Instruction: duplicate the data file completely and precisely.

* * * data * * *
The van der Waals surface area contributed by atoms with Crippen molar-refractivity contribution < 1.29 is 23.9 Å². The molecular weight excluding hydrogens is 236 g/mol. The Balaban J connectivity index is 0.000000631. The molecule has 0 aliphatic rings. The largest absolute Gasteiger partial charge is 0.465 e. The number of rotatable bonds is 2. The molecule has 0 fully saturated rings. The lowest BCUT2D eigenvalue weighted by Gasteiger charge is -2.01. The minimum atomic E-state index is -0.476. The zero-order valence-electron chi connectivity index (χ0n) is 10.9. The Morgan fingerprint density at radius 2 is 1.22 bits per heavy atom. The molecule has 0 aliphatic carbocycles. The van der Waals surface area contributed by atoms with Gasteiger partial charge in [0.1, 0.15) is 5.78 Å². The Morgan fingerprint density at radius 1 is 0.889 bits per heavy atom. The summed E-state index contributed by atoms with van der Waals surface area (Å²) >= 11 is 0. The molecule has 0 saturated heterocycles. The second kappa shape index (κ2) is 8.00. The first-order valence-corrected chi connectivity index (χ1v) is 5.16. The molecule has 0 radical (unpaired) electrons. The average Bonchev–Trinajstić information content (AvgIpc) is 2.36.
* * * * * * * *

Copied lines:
The van der Waals surface area contributed by atoms with Crippen molar-refractivity contribution < 1.29 is 23.9 Å². The molecular weight excluding hydrogens is 236 g/mol. The Balaban J connectivity index is 0.000000631. The molecule has 0 aliphatic rings. The largest absolute Gasteiger partial charge is 0.465 e. The number of rotatable bonds is 2. The molecule has 0 fully saturated rings. The lowest BCUT2D eigenvalue weighted by Gasteiger charge is -2.01. The minimum atomic E-state index is -0.476. The zero-order valence-electron chi connectivity index (χ0n) is 10.9. The Morgan fingerprint density at radius 2 is 1.22 bits per heavy atom. The molecule has 0 aliphatic carbocycles. The van der Waals surface area contributed by atoms with Gasteiger partial charge in [0.1, 0.15) is 5.78 Å². The Morgan fingerprint density at radius 1 is 0.889 bits per heavy atom. The summed E-state index contributed by atoms with van der Waals surface area (Å²) >= 11 is 0. The molecule has 0 saturated heterocycles. The second kappa shape index (κ2) is 8.00. The first-order valence-corrected chi connectivity index (χ1v) is 5.16. The molecule has 0 radical (unpaired) electrons. The average Bonchev–Trinajstić information content (AvgIpc) is 2.36.